How important is the nose?
New experiments show how important the human nose is to our appearance.
Our noses are large and fragile compared to those of the apes. The nose is one of the body parts that is most susceptible to injury: A face fracture most commonly involves the nose.
There is a theory that our hands are adapted to violence, and it seems that fist fights are a phenomenon peculiar to humans. In these kinds of fights, the nose can be an easy target.
So why has it evolved like this?
Åse Kristine Rognmo Mikalsen, Ivar Folstad, Bruno Laeng and Nigel G. Yoccoz wanted to examine whether our prominent nose has a signalling effect, and whether the position of the nose tip affects perceived attractiveness.
Ivar Folstad is an evolutionary biologist at the Arctic University of Norway, Tromsø. He explains that the nose may have signalling power similar to that of the ornamental feathers of a great tit.
“A great tit has white feathers on the side of the head that break easily. When males fight, they go after these feathers, and any damage is very visible,” he explains. “Males become less attractive with broken feathers.”
To investigate the nose hypothesis, the researchers started an experiment.
Skewed nose tips
Male and female subjects were asked to evaluate the attractiveness of a face as seen in a photograph.
Some of the photographs were manipulated, making the nose more or less symmetrically placed. Researchers know that more symmetrical faces are perceived as more attractive.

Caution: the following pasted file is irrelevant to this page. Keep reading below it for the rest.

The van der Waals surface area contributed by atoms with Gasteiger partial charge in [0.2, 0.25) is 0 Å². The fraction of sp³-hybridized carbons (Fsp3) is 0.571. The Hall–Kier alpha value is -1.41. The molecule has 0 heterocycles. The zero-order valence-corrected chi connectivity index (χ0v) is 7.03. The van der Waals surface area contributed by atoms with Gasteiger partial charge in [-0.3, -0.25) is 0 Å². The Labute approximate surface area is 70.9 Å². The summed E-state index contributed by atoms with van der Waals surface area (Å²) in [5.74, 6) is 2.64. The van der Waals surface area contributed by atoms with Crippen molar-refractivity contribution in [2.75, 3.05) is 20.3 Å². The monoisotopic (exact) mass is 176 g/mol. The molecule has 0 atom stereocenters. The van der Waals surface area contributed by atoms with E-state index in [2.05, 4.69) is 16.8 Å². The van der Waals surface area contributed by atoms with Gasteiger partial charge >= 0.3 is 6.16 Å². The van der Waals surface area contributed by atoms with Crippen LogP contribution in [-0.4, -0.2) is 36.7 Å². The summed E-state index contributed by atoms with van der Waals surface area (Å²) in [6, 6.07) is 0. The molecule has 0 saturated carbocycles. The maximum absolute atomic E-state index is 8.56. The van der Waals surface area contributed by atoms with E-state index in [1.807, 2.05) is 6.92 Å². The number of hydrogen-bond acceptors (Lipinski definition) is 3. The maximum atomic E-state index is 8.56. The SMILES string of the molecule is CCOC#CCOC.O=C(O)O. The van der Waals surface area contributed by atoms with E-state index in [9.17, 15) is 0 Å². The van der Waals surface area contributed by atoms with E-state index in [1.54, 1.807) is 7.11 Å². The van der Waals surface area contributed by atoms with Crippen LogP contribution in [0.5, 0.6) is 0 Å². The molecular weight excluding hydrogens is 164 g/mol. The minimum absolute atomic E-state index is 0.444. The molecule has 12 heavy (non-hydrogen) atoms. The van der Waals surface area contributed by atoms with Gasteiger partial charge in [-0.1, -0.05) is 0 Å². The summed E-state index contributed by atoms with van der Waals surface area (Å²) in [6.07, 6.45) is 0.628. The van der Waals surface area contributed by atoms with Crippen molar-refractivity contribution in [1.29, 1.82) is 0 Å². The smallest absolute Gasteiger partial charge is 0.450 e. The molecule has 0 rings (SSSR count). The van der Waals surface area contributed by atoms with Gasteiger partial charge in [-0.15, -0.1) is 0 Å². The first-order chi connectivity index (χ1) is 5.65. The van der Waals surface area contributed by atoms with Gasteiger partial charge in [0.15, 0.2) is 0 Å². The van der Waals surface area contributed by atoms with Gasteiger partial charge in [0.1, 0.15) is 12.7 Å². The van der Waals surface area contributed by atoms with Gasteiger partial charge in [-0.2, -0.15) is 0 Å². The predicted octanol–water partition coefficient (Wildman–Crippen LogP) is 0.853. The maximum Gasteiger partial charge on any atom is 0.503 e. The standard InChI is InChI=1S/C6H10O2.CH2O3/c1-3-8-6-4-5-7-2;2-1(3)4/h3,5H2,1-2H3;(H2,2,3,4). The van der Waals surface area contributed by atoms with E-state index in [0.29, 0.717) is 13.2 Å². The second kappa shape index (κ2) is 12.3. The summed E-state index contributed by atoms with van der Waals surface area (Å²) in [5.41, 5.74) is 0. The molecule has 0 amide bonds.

In this experiment, a control group of pictures was also manipulated. Here, the mouth was moved, to see if it would result in a similar effect.
The researchers found that the picture where the tip of the nose was completely centred was the most attractive to subjects. They did not find the same effect when it came to the mouth.
The unmanipulated image came in second.
“We were surprised when we saw how powerful these effects were,” Folstad told.
The nose has been ignored
It took nine years and fifteen submissions to journals before the study was accepted for publication. Folstad says the research is something they’ve done in between other work. But he does believe that the nose has been somewhat ignored in research on the face.
“If I had been working on what makes faces attractive for many years, without considering the nose, I would have been a little embarrassed.”
Since the nose is right in the centre of the face, it affects facial symmetry quite a bit.
In another study, Folstad examined how people perceived symmetry of face-like figures. People reacted to asymmetry in the nasal region.
“If the vertical symmetry is disturbed because of a crooked nose, the face will become less attractive,” he explains.
The prominent and fragile human nose may thus be the result of sexual selection.
This conclusion represents a departure from prevailing theories on the development of the nose.
“The physiological explanation is that the nose is optimized for a dry climate, by increasing the humidity of air that we pull in and filtering it at the same time. I do not think there are any other good explanations,” Folstad says.
Translated by: Lars Nygaard
- The spectacular human nose: an amplifier of individual quality?, PeerJ, juni 2014, http://dx.doi.org/10.7717/peerj.357